Poppy Livers: My first play where I actually got the ball was on a sweep run. It was nice. Think it was a first down and it felt good to get hit for the first time in college.
Leader Johnson: Who was your toughest opponent in college?
Poppy Livers: Our toughest opponent we played against I would say was Temple my freshman year. Not because they were a bigger school but because we were so young and played 21 freshmen that game.
Leader Johnson: Mark Ferrante is taking over as coach what can you tell me about Coach Ferrante?
Poppy Livers: They couldn't have chose a better coach to take over the head position at Villanova when it comes to Coach Ferrante. Like he always tells me: "If I trained half as hard as him, I'll be a champion every year”. (Laughs) Great guy.
Leader Johnson: You had to wait your turn. How was it playing with guys like John Robertson and Kevin Monangai?
Poppy Livers: It was great playing with John and Kevin because a lot of attention was on them which opened up the gates for me to make an impact on our team and play a key role.
Livers would elevate his junior year with 53 receptions for 580 yards and 3 scores but his senior year was his breakout. As a Senior he caught 67 balls for 987 yards and 9 touchdowns while also rushing 7 times for 67 yards and fielding 17 punts for 129 yards and a touchdown. He was named second team All-CAA while serving as a Team Captain.
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Leader Johnson: Villanova puts out pro players with Tanoh Kpassagnon, Brad Seaton, Austin Calitro and recently, you. Why do you think Villanova can bring out guys who are under the radar? Tell me what Villanova teaches that makes their athletes so ready for the next level coming from the underrated circumstance they do.
Poppy Livers: Well, Villanova not only teaches us to be great football players, but to be great men, on and off the field. Playing football is just a small part of being a professional. Coach Talley always told us. "It's great to be important, but it's more important to be nice”. Having great character plays a huge part in being an elite athlete.
Leader Johnson: What was your best college game and greatest achievement?
Poppy Livers: I think I'll go with Syracuse in the Dome: first game of the season, last punt of the third quarter, I took it to the house - 67 yards to change the game … and made Sports Center top ten #2. That would go in front of my punt return against Georgia State that actually got me my scholarship. My greatest achievement would have to be being named captain after walking on the team and getting the trust of my teammates and coaches to lead a our football team to an 11-3 season my senior year.
Leader Johnson: How did the tryout with the Philadelphia Soul come about?
Poppy Livers: The tryout with the Soul came about long before I even went to the tryout. I played in the FCS bowl game in Miami, where coach Phil Bogle was the defensive coach on the team and I was always goofing around and asking him questions about me playing for the home team. (laughs) So this tryout was actually two years in the making because I ended up playing in Germany last year and winning a championship and Coach Bogle reached out to me again to come to the open tryout.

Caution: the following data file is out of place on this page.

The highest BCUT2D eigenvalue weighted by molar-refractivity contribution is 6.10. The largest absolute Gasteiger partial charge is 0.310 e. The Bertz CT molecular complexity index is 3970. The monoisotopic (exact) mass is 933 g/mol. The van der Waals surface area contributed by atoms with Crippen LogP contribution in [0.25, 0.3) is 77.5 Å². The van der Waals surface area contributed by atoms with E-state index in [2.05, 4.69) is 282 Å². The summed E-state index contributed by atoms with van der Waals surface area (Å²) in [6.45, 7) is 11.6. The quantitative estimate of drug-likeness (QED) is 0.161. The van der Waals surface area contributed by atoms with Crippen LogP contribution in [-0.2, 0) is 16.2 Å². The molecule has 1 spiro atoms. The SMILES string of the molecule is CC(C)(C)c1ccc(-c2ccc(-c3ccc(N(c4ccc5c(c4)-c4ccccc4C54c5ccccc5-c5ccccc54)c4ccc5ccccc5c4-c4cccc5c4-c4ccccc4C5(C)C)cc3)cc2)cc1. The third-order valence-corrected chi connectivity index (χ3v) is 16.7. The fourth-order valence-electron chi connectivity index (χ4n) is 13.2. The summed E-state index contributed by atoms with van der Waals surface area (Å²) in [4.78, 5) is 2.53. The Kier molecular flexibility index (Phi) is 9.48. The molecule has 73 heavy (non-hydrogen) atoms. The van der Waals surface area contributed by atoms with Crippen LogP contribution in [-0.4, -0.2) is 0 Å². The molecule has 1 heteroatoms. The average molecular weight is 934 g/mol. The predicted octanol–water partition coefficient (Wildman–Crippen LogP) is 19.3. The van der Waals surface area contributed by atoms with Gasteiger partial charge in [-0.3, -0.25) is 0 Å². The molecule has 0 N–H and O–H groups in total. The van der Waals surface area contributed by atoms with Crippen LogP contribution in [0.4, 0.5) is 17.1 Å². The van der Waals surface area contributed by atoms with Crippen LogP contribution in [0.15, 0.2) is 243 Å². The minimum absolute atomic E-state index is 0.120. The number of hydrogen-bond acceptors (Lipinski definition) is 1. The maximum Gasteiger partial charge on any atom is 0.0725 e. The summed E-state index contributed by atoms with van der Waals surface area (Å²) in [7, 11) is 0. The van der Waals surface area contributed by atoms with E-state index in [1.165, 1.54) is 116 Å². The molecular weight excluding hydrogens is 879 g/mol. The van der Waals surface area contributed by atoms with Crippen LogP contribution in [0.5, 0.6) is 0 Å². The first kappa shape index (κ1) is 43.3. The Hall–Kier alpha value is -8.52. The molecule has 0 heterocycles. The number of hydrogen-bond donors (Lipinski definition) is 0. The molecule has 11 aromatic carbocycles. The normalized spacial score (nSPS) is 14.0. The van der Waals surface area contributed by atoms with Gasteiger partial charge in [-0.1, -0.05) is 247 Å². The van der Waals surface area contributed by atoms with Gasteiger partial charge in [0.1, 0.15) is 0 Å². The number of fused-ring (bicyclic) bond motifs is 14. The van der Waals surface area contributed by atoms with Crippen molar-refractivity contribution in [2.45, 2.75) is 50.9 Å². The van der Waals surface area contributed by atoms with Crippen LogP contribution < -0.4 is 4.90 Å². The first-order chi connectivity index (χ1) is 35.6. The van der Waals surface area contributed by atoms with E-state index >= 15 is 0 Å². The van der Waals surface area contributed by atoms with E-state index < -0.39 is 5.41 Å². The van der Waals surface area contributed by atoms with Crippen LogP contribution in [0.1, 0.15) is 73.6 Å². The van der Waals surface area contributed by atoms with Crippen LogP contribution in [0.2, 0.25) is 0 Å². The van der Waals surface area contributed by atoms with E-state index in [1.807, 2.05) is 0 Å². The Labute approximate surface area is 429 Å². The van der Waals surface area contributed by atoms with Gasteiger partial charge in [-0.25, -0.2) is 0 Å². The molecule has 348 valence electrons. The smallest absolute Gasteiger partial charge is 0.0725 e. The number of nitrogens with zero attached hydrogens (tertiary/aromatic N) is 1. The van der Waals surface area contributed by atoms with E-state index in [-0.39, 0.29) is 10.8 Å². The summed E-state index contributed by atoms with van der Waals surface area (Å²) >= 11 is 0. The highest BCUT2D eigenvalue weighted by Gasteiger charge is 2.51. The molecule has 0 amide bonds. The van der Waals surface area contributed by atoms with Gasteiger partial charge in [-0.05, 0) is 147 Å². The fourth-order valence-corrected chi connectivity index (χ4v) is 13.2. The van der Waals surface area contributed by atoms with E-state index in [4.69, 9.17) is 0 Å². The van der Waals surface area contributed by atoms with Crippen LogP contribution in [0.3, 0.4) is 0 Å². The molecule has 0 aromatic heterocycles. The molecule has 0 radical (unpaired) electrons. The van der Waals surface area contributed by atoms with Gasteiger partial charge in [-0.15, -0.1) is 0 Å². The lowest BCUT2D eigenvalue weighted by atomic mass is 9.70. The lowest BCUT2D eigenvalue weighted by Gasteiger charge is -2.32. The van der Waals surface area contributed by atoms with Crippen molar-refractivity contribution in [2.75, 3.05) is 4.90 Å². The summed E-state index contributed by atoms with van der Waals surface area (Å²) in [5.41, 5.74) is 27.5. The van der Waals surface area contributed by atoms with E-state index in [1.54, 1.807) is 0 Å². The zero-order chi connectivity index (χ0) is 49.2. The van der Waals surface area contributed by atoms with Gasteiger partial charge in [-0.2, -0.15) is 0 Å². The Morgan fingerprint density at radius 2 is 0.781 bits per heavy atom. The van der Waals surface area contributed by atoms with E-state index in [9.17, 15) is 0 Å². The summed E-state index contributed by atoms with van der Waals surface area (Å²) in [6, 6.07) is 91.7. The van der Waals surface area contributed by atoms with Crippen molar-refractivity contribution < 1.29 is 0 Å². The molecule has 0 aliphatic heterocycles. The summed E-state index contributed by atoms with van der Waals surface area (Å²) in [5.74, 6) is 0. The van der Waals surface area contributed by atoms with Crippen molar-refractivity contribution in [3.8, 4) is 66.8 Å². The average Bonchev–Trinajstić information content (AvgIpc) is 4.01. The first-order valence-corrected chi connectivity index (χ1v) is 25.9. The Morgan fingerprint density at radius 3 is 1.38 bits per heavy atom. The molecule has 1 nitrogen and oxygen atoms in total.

Leader Johnson: What do you think of Coach Clint Dolezel and the rest of the staff?
Poppy Livers: There is so much I can say about Coach Doze and the rest of the crew. These guys have really changed the way I view being a part of an organization. I mean college was great, but this team is really professional and we are one big family. #SoulFamily couldn't thank them enough for believing in me and having me be apart of the team. Every team needs a "little guy" (Laughs)
Leader Johnson: Have you had a chance to get close with any of the veteran Soul players?
Poppy Livers: I have because I'm close with pretty much everyone on the team. I mean, some players have families and other priorities, but we are all pretty close as a team!!
Leader Johnson: What has Coach Dolezel said about your role on this team?
Poppy Livers: He tells me to keep doing a great job and practice hard to get my teammates ready for battle and my time will come "little fella" (laughs) … his words.
Leader Johnson: What does Poppy Livers bring to the Soul?
Poppy Livers: Poppy Livers brings energy, dedication, hard work, and a little singing every now and then to the Philadelphia Soul.
Leader Johnson: Great talking to you, Poppy. ‘Nova Nation is wishing you great success!
Poppy Livers: Thank You.
Poppy Livers is not only a football player he is a man's man. For those who doubted him his best revenge was his success. Coming over from the west coast to play on the east coast. Coming up in a rough neighborhood and circumstances that would have made others turn the wrong route, he progressed. From freshman to his senior year he achieved. He is the true inspiration for those who are told they can’t. He went from being a walk-on to a team captain and from being a Villanova football great to playing professionally. Poppy Livers is a SUCCESS!